“To the Future, with Love” by Shaleece Haas and Hunter “Pixel” Jimenez, Los Angeles. An animated self-portrait of a nonbinary trans teen caught between the expectations of a Guatemalan immigrant family and dreams of living happily ever after with a long-distance boyfriend.
Everett Film Festival, Sept. 10, Everett Community College Jackson Center
“Pooling” by Dawn Westlake. Fanciful Short: This imaginative hybrid between animation and live action showcases the breakdancing of a talented Barcelona artist as it portrays a human being — and, symbolically, a democracy — falling to pieces, then pulling it all back together.
“Lotte Reiniger: The Unsung Heroine of Animation” by Anna Humphries. Animated Documentary: Though overshadowed by Disney Studios, it was Charlotte (Lotte) Reiniger who created the first animated feature film in 1926, using her own camera technique. Disney studied it and released “Snow White and the Seven Dwarfs” 11 years later.
“Bombshell: The Hedy Lamarr Story” by Alexandra Dean. Documentary: Yes, Hedy Lamarr was a glamorous Hollywood movie star, but she was more than a pretty face. Lamarr came up with the idea for the technology that would later be used in Wi-Fi and Bluetooth. We can thank her for our current connectivity.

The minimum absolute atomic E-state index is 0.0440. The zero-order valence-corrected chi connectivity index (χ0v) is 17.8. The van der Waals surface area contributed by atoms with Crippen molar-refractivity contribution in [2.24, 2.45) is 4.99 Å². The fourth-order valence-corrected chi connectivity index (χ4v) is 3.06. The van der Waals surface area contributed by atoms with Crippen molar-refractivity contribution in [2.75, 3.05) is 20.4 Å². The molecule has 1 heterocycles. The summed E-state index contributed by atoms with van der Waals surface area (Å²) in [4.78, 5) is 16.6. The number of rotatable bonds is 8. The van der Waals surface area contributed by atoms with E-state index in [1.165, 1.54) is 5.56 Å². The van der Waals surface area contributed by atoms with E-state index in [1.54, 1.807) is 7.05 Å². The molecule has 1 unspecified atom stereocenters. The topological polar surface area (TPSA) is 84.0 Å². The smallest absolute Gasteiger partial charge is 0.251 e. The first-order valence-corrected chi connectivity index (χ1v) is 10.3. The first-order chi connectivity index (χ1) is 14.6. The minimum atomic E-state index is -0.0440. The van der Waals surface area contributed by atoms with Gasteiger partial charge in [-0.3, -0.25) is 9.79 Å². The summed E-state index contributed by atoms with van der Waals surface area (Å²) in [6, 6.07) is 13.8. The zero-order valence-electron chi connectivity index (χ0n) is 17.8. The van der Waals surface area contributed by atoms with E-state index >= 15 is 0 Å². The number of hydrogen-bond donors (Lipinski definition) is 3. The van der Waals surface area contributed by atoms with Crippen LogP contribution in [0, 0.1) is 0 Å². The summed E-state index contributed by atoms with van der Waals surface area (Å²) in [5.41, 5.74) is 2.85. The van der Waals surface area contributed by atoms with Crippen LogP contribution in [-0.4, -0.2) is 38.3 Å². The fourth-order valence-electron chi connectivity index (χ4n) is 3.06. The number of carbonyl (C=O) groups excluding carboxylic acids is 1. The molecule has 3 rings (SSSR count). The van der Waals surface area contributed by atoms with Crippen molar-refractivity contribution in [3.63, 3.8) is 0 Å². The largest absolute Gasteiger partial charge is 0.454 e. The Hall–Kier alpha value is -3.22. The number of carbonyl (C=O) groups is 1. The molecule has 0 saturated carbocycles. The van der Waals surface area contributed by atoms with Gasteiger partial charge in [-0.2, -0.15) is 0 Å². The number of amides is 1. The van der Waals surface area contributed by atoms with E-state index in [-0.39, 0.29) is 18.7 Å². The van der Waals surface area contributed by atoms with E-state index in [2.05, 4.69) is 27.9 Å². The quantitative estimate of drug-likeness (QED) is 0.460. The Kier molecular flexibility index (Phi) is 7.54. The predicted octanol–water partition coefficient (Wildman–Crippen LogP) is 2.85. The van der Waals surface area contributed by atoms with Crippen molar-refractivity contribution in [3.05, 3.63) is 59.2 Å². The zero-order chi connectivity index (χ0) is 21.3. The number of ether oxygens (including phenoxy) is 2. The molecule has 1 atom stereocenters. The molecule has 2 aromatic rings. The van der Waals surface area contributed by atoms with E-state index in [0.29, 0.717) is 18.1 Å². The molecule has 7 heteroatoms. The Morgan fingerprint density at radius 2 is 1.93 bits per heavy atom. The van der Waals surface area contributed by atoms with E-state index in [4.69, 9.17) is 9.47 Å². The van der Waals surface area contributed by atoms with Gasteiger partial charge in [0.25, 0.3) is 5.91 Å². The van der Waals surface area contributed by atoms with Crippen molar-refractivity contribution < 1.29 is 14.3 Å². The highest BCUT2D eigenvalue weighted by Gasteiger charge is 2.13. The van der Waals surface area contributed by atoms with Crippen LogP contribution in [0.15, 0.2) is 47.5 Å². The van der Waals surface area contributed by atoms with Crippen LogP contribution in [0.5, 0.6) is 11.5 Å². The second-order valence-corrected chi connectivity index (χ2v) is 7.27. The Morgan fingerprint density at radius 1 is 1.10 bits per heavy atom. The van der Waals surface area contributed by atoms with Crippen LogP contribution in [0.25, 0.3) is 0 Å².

“Seeing Brave” by Dana Cook. Documentary Shorts: Three trailblazing women find ways to make the world a better place by providing bicycles to help East African girls get to school safely; supporting Syrian children as they deal with the trauma of refugee camps; and helping Rwandan women lift themselves from poverty through gardening.
“From on High” by Dawn Westlake. Short: Filmed in Spain, this is the story of a Syrian refugee girl and a European boy who find a way — despite the prejudices that surround them — to nurture a friendship as they create a bright, high-flying kite that brings together both of their religious traditions.
“Spin the Barrel” by Megan Wennberg. Narrative Short: A troubled teen gets hold of a gun and leads her friends into a potentially deadly game.
“Nellie Bly Makes the News” by Penny Lane. Animated Documentary: The story of legendary investigative journalist Nellie Bly, who famously got herself locked up in an asylum for a sensational expose, then traveled around the world in a record-breaking 72 days. She changed the game for women in reporting before they even had the right to vote.
“Perfect 36: When Women Won the Vote” by Yoshie Lewis. Documentary: Riveting story of the final chapter in the struggle for U.S. women’s suffrage. All eyes were on Tennessee in 1920 as the last hope, though a very long shot, to ratify the 19th Amendment.
“Driving Lessons” by Marziyeh Riahi. Narrative Short: An entertaining portrayal of an Iranian woman’s efforts to learn to drive, despite the bossy backseat comments of her traditional husband, who must ride along since it’s against the law for her to be alone with the instructor.
“Sophie and the Rising Sun” by Maggie Greenwald. Feature: Set in 1941, a young Japanese man mysteriously arrives in a small South Carolina fishing village, where a shared interest in art leads to a friendship with a local woman. As their relationship deepens, and anti-Asian sentiment rises around them, they must make courageous decisions.